WASHINGTON — The Federal Deposit Insurance Corp. is weighing several costly — and never-before-used — options as it struggles to shore up the dwindling fund that insures bank deposits.
The agency is considering borrowing billions from healthy banks. Alternatively, it might impose a special fee on the banking industry.
Each option carries risk: Drawing money from healthy banks would take dollars out of the private sector, making that money unavailable for investment in the weak economy. But charging the whole industry a fee to replenish the fund could push weaker banks toward failure.
A third option — borrowing from the Treasury — is politically unpalatable because it would resemble another taxpayer-financed bailout.
A fourth option would be to have banks pay their regular insurance premiums early. But this idea wouldn't solve the fund's long-term cash needs.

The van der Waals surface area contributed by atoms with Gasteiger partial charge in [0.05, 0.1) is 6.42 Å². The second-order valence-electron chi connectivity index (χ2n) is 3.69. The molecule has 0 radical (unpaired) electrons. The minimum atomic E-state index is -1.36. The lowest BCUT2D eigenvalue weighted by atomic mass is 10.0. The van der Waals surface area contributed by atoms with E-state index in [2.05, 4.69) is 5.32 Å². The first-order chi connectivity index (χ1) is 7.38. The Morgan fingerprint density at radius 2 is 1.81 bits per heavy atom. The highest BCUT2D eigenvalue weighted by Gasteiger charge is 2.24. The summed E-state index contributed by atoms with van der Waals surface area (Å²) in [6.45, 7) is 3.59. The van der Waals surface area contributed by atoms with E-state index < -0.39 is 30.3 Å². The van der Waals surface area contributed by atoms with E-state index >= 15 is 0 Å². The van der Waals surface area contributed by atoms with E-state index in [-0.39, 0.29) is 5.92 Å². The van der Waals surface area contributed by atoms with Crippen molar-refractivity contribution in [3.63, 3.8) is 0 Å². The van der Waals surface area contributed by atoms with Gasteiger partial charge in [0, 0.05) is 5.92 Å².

"The bottom line is, there's no good solution," said Jaret Seiberg, an analyst with the research firm Concept Capital. "This is a fight over which option is least bad."
The FDIC is expected to propose a solution, possibly combining two or more of the options, at a board meeting next week.
Bank failures since the financial crisis struck have drained the fund to its lowest level since 1992, at the peak of the savings-and-loan crisis. The fund insures deposit bank accounts of up to $250,000.